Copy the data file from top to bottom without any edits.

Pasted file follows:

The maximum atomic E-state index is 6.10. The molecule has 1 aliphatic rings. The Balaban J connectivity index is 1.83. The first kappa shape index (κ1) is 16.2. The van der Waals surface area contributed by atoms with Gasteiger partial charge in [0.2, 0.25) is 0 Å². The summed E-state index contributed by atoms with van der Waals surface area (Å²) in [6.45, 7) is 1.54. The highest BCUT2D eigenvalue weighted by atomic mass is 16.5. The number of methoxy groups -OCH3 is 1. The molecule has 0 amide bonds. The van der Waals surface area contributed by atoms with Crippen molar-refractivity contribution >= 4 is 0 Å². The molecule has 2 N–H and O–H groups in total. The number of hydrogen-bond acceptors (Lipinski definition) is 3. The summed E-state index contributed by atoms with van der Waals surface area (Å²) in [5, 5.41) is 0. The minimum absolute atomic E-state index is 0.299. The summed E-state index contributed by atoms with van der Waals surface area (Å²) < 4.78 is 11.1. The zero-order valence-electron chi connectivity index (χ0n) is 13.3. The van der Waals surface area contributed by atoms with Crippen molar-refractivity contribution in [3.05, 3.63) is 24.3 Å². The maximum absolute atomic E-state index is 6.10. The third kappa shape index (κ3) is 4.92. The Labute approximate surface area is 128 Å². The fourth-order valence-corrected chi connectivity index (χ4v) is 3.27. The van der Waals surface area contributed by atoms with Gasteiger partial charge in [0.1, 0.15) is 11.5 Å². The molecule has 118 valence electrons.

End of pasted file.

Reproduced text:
The maximum atomic E-state index is 6.10. The molecule has 1 aliphatic rings. The Balaban J connectivity index is 1.83. The first kappa shape index (κ1) is 16.2. The van der Waals surface area contributed by atoms with Gasteiger partial charge in [0.2, 0.25) is 0 Å². The summed E-state index contributed by atoms with van der Waals surface area (Å²) in [6.45, 7) is 1.54. The highest BCUT2D eigenvalue weighted by atomic mass is 16.5. The number of methoxy groups -OCH3 is 1. The molecule has 0 amide bonds. The van der Waals surface area contributed by atoms with Crippen molar-refractivity contribution >= 4 is 0 Å². The molecule has 2 N–H and O–H groups in total. The number of hydrogen-bond acceptors (Lipinski definition) is 3. The summed E-state index contributed by atoms with van der Waals surface area (Å²) in [5, 5.41) is 0. The minimum absolute atomic E-state index is 0.299. The summed E-state index contributed by atoms with van der Waals surface area (Å²) < 4.78 is 11.1. The zero-order valence-electron chi connectivity index (χ0n) is 13.3. The van der Waals surface area contributed by atoms with Crippen molar-refractivity contribution in [3.05, 3.63) is 24.3 Å². The maximum absolute atomic E-state index is 6.10. The third kappa shape index (κ3) is 4.92. The Labute approximate surface area is 128 Å². The fourth-order valence-corrected chi connectivity index (χ4v) is 3.27. The van der Waals surface area contributed by atoms with Gasteiger partial charge in [0.1, 0.15) is 11.5 Å². The molecule has 118 valence electrons.